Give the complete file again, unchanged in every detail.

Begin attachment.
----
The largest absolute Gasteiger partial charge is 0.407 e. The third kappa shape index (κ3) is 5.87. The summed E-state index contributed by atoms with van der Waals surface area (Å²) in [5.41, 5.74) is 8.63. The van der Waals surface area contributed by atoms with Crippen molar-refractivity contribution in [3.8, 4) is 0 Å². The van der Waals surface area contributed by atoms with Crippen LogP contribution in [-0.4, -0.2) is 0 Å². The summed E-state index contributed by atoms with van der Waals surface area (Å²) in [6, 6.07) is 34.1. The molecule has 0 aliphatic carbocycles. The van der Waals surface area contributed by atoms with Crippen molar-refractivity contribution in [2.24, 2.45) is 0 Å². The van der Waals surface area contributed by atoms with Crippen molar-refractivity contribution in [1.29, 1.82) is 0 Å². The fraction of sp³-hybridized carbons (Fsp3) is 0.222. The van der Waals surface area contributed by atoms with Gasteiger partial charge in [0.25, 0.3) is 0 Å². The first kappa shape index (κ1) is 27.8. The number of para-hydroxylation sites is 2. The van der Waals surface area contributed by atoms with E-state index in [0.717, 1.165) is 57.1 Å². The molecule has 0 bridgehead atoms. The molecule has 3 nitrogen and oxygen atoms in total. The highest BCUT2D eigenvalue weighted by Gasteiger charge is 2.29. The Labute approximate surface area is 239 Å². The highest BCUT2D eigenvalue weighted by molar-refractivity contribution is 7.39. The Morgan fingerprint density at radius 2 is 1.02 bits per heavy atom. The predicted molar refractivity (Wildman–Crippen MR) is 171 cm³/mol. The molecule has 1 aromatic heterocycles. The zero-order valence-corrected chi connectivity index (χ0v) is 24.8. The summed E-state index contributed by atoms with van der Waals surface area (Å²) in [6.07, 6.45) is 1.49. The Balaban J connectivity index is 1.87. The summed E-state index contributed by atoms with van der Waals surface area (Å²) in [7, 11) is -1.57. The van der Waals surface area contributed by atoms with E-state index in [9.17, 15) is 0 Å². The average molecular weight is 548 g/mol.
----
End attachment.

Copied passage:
The largest absolute Gasteiger partial charge is 0.407 e. The third kappa shape index (κ3) is 5.87. The summed E-state index contributed by atoms with van der Waals surface area (Å²) in [5.41, 5.74) is 8.63. The van der Waals surface area contributed by atoms with Crippen molar-refractivity contribution in [3.8, 4) is 0 Å². The van der Waals surface area contributed by atoms with Crippen LogP contribution in [-0.4, -0.2) is 0 Å². The summed E-state index contributed by atoms with van der Waals surface area (Å²) in [6, 6.07) is 34.1. The molecule has 0 aliphatic carbocycles. The van der Waals surface area contributed by atoms with Crippen molar-refractivity contribution in [2.24, 2.45) is 0 Å². The van der Waals surface area contributed by atoms with Crippen molar-refractivity contribution in [1.29, 1.82) is 0 Å². The fraction of sp³-hybridized carbons (Fsp3) is 0.222. The van der Waals surface area contributed by atoms with Gasteiger partial charge in [0.25, 0.3) is 0 Å². The first kappa shape index (κ1) is 27.8. The number of para-hydroxylation sites is 2. The van der Waals surface area contributed by atoms with E-state index in [0.717, 1.165) is 57.1 Å². The molecule has 0 bridgehead atoms. The molecule has 3 nitrogen and oxygen atoms in total. The highest BCUT2D eigenvalue weighted by Gasteiger charge is 2.29. The Labute approximate surface area is 239 Å². The highest BCUT2D eigenvalue weighted by molar-refractivity contribution is 7.39. The Morgan fingerprint density at radius 2 is 1.02 bits per heavy atom. The predicted molar refractivity (Wildman–Crippen MR) is 171 cm³/mol. The molecule has 1 aromatic heterocycles. The zero-order valence-corrected chi connectivity index (χ0v) is 24.8. The summed E-state index contributed by atoms with van der Waals surface area (Å²) in [6.07, 6.45) is 1.49. The Balaban J connectivity index is 1.87. The summed E-state index contributed by atoms with van der Waals surface area (Å²) in [7, 11) is -1.57. The van der Waals surface area contributed by atoms with E-state index in [9.17, 15) is 0 Å². The average molecular weight is 548 g/mol.